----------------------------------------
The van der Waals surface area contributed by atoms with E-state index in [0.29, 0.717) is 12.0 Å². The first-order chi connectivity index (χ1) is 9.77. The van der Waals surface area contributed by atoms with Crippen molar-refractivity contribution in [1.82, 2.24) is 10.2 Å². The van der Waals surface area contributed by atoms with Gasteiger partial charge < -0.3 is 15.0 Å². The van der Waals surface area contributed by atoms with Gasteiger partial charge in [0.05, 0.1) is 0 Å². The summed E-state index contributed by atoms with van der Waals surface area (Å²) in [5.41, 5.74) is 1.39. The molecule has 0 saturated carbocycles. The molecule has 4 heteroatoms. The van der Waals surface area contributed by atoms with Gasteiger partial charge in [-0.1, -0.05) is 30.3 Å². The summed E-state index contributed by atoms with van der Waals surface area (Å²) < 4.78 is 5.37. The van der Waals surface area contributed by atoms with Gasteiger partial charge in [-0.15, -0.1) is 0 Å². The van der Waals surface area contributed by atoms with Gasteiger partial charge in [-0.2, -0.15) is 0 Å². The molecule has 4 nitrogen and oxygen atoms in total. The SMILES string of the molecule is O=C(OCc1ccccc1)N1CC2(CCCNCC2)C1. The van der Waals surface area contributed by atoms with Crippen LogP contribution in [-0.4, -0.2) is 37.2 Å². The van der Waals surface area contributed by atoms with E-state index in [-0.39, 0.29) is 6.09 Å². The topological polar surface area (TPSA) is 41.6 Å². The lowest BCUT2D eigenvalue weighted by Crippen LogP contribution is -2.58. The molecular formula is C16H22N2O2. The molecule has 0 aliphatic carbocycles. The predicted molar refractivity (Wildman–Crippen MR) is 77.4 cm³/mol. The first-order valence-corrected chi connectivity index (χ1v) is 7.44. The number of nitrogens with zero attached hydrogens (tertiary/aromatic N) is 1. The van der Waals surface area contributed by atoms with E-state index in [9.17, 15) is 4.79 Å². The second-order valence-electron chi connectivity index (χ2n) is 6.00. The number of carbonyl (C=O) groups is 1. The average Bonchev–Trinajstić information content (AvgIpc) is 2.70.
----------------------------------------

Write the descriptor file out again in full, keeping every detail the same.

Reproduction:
The van der Waals surface area contributed by atoms with E-state index in [0.29, 0.717) is 12.0 Å². The first-order chi connectivity index (χ1) is 9.77. The van der Waals surface area contributed by atoms with Crippen molar-refractivity contribution in [1.82, 2.24) is 10.2 Å². The van der Waals surface area contributed by atoms with Gasteiger partial charge < -0.3 is 15.0 Å². The van der Waals surface area contributed by atoms with Gasteiger partial charge in [0.05, 0.1) is 0 Å². The summed E-state index contributed by atoms with van der Waals surface area (Å²) in [5.41, 5.74) is 1.39. The molecule has 0 saturated carbocycles. The molecule has 4 heteroatoms. The van der Waals surface area contributed by atoms with Gasteiger partial charge in [-0.1, -0.05) is 30.3 Å². The summed E-state index contributed by atoms with van der Waals surface area (Å²) < 4.78 is 5.37. The van der Waals surface area contributed by atoms with Gasteiger partial charge in [-0.15, -0.1) is 0 Å². The van der Waals surface area contributed by atoms with Gasteiger partial charge in [-0.2, -0.15) is 0 Å². The molecule has 4 nitrogen and oxygen atoms in total. The SMILES string of the molecule is O=C(OCc1ccccc1)N1CC2(CCCNCC2)C1. The van der Waals surface area contributed by atoms with Crippen LogP contribution in [-0.4, -0.2) is 37.2 Å². The van der Waals surface area contributed by atoms with E-state index in [-0.39, 0.29) is 6.09 Å². The topological polar surface area (TPSA) is 41.6 Å². The lowest BCUT2D eigenvalue weighted by Crippen LogP contribution is -2.58. The molecular formula is C16H22N2O2. The molecule has 0 aliphatic carbocycles. The predicted molar refractivity (Wildman–Crippen MR) is 77.4 cm³/mol. The first-order valence-corrected chi connectivity index (χ1v) is 7.44. The number of nitrogens with zero attached hydrogens (tertiary/aromatic N) is 1. The van der Waals surface area contributed by atoms with E-state index in [9.17, 15) is 4.79 Å². The second-order valence-electron chi connectivity index (χ2n) is 6.00. The number of carbonyl (C=O) groups is 1. The average Bonchev–Trinajstić information content (AvgIpc) is 2.70.